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Aug 06, 2019

It’s common for patients to feel anxious or fearful before they see a doctor, especially if the information is of a sensitive nature. This can lead to the patient focusing only on a particular aspect of the information being given instead of the whole picture or by not even paying attention at all.

A study from the University of Michigan has found that if patients become less stressed before seeing the doctor, then they are more likely to pay attention to what their doctor is saying.[1]

Researchers from the study used a variety of methods to help lessen the participant’s negative emotions, including meditation, audio breathing exercises and listening to historical information. After completing the task, participants read information about flu, HIV and cancer, reportedly paying more attention to these health messages as they were in a more relaxed state of mind.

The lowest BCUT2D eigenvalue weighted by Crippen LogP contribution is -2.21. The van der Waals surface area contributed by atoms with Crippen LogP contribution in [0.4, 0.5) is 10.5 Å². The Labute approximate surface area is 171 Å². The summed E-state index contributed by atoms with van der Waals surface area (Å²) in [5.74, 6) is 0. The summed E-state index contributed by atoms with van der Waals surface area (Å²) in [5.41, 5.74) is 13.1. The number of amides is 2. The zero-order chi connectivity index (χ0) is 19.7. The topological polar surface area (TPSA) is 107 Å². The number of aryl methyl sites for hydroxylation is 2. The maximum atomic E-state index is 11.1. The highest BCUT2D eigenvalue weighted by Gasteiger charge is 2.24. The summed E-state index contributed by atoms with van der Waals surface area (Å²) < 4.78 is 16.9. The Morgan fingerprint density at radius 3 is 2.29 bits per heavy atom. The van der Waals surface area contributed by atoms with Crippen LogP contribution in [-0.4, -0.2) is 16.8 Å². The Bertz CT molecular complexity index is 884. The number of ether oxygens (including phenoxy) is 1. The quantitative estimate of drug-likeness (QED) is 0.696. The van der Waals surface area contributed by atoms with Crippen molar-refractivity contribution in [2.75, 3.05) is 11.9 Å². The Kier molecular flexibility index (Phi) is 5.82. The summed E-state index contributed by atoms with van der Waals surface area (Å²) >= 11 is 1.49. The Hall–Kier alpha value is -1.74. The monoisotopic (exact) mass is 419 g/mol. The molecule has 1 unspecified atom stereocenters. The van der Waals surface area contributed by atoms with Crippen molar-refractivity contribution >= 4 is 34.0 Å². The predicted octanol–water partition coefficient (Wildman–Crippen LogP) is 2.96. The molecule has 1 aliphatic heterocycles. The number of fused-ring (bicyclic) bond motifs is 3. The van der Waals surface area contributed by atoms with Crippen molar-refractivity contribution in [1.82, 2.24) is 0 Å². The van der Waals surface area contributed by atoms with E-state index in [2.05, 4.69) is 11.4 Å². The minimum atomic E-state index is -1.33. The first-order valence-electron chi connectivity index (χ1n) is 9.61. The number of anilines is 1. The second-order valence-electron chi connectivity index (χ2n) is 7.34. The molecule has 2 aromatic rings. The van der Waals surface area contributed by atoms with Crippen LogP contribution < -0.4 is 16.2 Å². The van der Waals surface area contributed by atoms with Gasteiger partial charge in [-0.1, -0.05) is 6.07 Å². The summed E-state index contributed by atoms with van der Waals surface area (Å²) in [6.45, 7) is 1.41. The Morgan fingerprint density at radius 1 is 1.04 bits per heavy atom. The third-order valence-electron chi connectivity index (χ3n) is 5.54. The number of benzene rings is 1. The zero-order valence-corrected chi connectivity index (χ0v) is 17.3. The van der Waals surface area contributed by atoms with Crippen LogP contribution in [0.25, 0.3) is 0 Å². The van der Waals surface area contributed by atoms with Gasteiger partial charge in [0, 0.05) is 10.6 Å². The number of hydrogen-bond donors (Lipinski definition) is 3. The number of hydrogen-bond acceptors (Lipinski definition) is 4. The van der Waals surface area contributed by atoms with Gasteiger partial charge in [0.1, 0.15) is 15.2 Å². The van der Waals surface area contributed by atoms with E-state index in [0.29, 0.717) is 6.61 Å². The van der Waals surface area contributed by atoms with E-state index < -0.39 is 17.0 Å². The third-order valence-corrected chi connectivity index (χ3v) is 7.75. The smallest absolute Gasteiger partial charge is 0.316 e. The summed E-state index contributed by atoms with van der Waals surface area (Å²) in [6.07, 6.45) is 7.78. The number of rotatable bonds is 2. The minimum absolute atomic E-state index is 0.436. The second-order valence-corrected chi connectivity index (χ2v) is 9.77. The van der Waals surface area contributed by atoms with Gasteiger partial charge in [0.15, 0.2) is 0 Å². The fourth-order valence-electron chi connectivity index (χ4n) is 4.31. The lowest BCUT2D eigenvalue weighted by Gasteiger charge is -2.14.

Allison Earl, assistant Professor of psychology and the study’s co-author, said that, “This doesn’t mean you won’t be scared or embarrassed in the doctor’s office, but you’ll be able to handle the information better by being in a calmer mood.”

Instead of watching television or playing on your phone while waiting in the doctor’s office, the researchers recommended that you meditate or listen to relaxing music so you’re in a calmer mindset before going in.

[1] Seeing the doctor? Relax, you’ll remember more.

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